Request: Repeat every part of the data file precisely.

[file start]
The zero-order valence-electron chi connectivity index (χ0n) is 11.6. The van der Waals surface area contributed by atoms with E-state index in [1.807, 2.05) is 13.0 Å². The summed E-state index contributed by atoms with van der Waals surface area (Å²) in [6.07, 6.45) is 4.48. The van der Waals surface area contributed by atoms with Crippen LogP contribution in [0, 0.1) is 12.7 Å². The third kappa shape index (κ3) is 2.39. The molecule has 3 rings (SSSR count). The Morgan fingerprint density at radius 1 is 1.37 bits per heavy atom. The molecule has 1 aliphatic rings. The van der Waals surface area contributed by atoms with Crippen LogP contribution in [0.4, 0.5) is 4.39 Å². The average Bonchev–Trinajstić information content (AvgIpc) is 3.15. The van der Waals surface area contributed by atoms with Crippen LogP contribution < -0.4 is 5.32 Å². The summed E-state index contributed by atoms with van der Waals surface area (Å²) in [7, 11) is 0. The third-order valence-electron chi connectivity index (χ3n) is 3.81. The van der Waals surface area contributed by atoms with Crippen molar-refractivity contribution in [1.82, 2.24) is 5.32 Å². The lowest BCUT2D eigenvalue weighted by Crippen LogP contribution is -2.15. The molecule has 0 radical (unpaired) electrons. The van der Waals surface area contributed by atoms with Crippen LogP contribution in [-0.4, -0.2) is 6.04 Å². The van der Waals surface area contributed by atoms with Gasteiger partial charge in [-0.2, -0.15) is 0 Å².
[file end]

The zero-order valence-electron chi connectivity index (χ0n) is 11.6. The van der Waals surface area contributed by atoms with E-state index in [1.807, 2.05) is 13.0 Å². The summed E-state index contributed by atoms with van der Waals surface area (Å²) in [6.07, 6.45) is 4.48. The van der Waals surface area contributed by atoms with Crippen LogP contribution in [0, 0.1) is 12.7 Å². The third kappa shape index (κ3) is 2.39. The molecule has 3 rings (SSSR count). The Morgan fingerprint density at radius 1 is 1.37 bits per heavy atom. The molecule has 1 aliphatic rings. The van der Waals surface area contributed by atoms with Crippen LogP contribution in [0.4, 0.5) is 4.39 Å². The average Bonchev–Trinajstić information content (AvgIpc) is 3.15. The van der Waals surface area contributed by atoms with Crippen LogP contribution < -0.4 is 5.32 Å². The summed E-state index contributed by atoms with van der Waals surface area (Å²) in [7, 11) is 0. The third-order valence-electron chi connectivity index (χ3n) is 3.81. The van der Waals surface area contributed by atoms with Crippen molar-refractivity contribution in [1.82, 2.24) is 5.32 Å². The lowest BCUT2D eigenvalue weighted by Crippen LogP contribution is -2.15. The molecule has 0 radical (unpaired) electrons. The van der Waals surface area contributed by atoms with Crippen LogP contribution in [-0.4, -0.2) is 6.04 Å². The van der Waals surface area contributed by atoms with Gasteiger partial charge in [-0.2, -0.15) is 0 Å².